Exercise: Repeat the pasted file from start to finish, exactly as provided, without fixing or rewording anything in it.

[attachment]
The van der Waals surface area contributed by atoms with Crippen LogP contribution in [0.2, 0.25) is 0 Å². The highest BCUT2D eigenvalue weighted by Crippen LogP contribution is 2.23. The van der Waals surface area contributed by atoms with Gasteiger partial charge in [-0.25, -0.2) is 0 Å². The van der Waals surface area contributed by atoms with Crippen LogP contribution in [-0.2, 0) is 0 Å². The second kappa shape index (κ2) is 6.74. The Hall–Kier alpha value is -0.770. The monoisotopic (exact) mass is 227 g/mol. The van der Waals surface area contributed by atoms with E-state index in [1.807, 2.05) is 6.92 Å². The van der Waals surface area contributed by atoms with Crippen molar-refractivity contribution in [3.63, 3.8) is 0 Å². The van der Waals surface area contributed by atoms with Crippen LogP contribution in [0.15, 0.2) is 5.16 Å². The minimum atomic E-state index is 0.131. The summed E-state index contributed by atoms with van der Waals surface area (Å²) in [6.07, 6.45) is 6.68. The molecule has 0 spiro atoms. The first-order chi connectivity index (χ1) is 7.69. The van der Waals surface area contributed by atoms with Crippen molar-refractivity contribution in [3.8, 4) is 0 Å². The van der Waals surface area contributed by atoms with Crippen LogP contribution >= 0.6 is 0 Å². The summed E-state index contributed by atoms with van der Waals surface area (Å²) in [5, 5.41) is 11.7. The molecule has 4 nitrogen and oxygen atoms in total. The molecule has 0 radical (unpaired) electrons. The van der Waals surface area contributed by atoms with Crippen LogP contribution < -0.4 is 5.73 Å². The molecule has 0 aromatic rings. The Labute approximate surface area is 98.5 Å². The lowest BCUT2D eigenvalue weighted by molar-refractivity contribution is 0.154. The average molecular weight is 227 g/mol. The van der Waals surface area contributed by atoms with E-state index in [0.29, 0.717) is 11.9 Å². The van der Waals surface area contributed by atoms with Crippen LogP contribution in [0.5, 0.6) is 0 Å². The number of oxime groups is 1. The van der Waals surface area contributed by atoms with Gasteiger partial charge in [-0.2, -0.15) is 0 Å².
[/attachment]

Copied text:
The van der Waals surface area contributed by atoms with Crippen LogP contribution in [0.2, 0.25) is 0 Å². The highest BCUT2D eigenvalue weighted by Crippen LogP contribution is 2.23. The van der Waals surface area contributed by atoms with Gasteiger partial charge in [-0.25, -0.2) is 0 Å². The van der Waals surface area contributed by atoms with Crippen LogP contribution in [-0.2, 0) is 0 Å². The second kappa shape index (κ2) is 6.74. The Hall–Kier alpha value is -0.770. The monoisotopic (exact) mass is 227 g/mol. The van der Waals surface area contributed by atoms with E-state index in [1.807, 2.05) is 6.92 Å². The van der Waals surface area contributed by atoms with Crippen molar-refractivity contribution in [3.63, 3.8) is 0 Å². The van der Waals surface area contributed by atoms with Crippen LogP contribution in [0.15, 0.2) is 5.16 Å². The minimum atomic E-state index is 0.131. The summed E-state index contributed by atoms with van der Waals surface area (Å²) in [6.07, 6.45) is 6.68. The molecule has 0 spiro atoms. The first-order chi connectivity index (χ1) is 7.69. The van der Waals surface area contributed by atoms with Crippen molar-refractivity contribution in [3.8, 4) is 0 Å². The van der Waals surface area contributed by atoms with Crippen LogP contribution >= 0.6 is 0 Å². The summed E-state index contributed by atoms with van der Waals surface area (Å²) in [5, 5.41) is 11.7. The molecule has 4 nitrogen and oxygen atoms in total. The molecule has 0 radical (unpaired) electrons. The van der Waals surface area contributed by atoms with Crippen LogP contribution < -0.4 is 5.73 Å². The molecule has 0 aromatic rings. The Labute approximate surface area is 98.5 Å². The lowest BCUT2D eigenvalue weighted by molar-refractivity contribution is 0.154. The average molecular weight is 227 g/mol. The van der Waals surface area contributed by atoms with E-state index in [0.29, 0.717) is 11.9 Å². The van der Waals surface area contributed by atoms with Crippen LogP contribution in [0.5, 0.6) is 0 Å². The number of oxime groups is 1. The van der Waals surface area contributed by atoms with Gasteiger partial charge in [-0.2, -0.15) is 0 Å².